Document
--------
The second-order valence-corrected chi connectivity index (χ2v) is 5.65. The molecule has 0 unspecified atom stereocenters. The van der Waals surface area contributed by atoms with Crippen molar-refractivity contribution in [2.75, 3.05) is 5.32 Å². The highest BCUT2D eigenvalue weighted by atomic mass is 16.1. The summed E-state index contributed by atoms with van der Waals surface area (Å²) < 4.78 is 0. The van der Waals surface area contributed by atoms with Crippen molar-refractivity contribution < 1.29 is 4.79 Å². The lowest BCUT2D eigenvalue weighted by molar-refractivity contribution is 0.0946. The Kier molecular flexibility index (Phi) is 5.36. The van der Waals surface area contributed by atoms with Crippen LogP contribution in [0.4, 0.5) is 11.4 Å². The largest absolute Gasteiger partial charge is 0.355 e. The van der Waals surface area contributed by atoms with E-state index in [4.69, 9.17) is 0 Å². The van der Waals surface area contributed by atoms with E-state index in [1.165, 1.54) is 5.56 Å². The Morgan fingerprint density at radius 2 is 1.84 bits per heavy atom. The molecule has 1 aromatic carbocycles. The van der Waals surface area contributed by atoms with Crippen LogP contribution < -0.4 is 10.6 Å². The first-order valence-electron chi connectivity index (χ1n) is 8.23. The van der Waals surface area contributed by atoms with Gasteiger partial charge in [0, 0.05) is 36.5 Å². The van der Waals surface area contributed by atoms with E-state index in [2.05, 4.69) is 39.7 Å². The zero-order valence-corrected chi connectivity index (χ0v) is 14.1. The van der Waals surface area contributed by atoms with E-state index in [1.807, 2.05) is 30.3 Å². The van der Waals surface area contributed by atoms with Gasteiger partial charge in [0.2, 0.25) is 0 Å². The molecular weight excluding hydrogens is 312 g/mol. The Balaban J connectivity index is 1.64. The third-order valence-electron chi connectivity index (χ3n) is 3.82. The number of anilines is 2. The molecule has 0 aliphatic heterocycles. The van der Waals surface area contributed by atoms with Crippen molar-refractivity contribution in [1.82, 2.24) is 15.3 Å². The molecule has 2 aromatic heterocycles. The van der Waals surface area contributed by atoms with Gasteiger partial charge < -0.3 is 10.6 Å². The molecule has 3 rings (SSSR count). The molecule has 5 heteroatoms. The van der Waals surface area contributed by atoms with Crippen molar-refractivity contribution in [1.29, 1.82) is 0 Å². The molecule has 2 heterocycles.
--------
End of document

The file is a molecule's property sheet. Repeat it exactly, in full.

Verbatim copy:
The second-order valence-corrected chi connectivity index (χ2v) is 5.65. The molecule has 0 unspecified atom stereocenters. The van der Waals surface area contributed by atoms with Crippen molar-refractivity contribution in [2.75, 3.05) is 5.32 Å². The highest BCUT2D eigenvalue weighted by atomic mass is 16.1. The summed E-state index contributed by atoms with van der Waals surface area (Å²) < 4.78 is 0. The van der Waals surface area contributed by atoms with Crippen molar-refractivity contribution < 1.29 is 4.79 Å². The lowest BCUT2D eigenvalue weighted by molar-refractivity contribution is 0.0946. The Kier molecular flexibility index (Phi) is 5.36. The van der Waals surface area contributed by atoms with Crippen LogP contribution in [0.4, 0.5) is 11.4 Å². The largest absolute Gasteiger partial charge is 0.355 e. The van der Waals surface area contributed by atoms with E-state index in [4.69, 9.17) is 0 Å². The van der Waals surface area contributed by atoms with E-state index in [1.165, 1.54) is 5.56 Å². The Morgan fingerprint density at radius 2 is 1.84 bits per heavy atom. The molecule has 1 aromatic carbocycles. The van der Waals surface area contributed by atoms with Crippen LogP contribution < -0.4 is 10.6 Å². The first-order valence-electron chi connectivity index (χ1n) is 8.23. The van der Waals surface area contributed by atoms with Gasteiger partial charge in [0, 0.05) is 36.5 Å². The van der Waals surface area contributed by atoms with E-state index in [2.05, 4.69) is 39.7 Å². The zero-order valence-corrected chi connectivity index (χ0v) is 14.1. The van der Waals surface area contributed by atoms with E-state index in [1.807, 2.05) is 30.3 Å². The van der Waals surface area contributed by atoms with Gasteiger partial charge in [0.2, 0.25) is 0 Å². The molecular weight excluding hydrogens is 312 g/mol. The Balaban J connectivity index is 1.64. The third-order valence-electron chi connectivity index (χ3n) is 3.82. The number of anilines is 2. The molecule has 0 aliphatic heterocycles. The van der Waals surface area contributed by atoms with Crippen molar-refractivity contribution in [1.82, 2.24) is 15.3 Å². The molecule has 2 aromatic heterocycles. The van der Waals surface area contributed by atoms with Gasteiger partial charge < -0.3 is 10.6 Å². The molecule has 3 rings (SSSR count). The molecule has 5 heteroatoms. The van der Waals surface area contributed by atoms with Crippen molar-refractivity contribution in [1.29, 1.82) is 0 Å². The molecule has 2 heterocycles.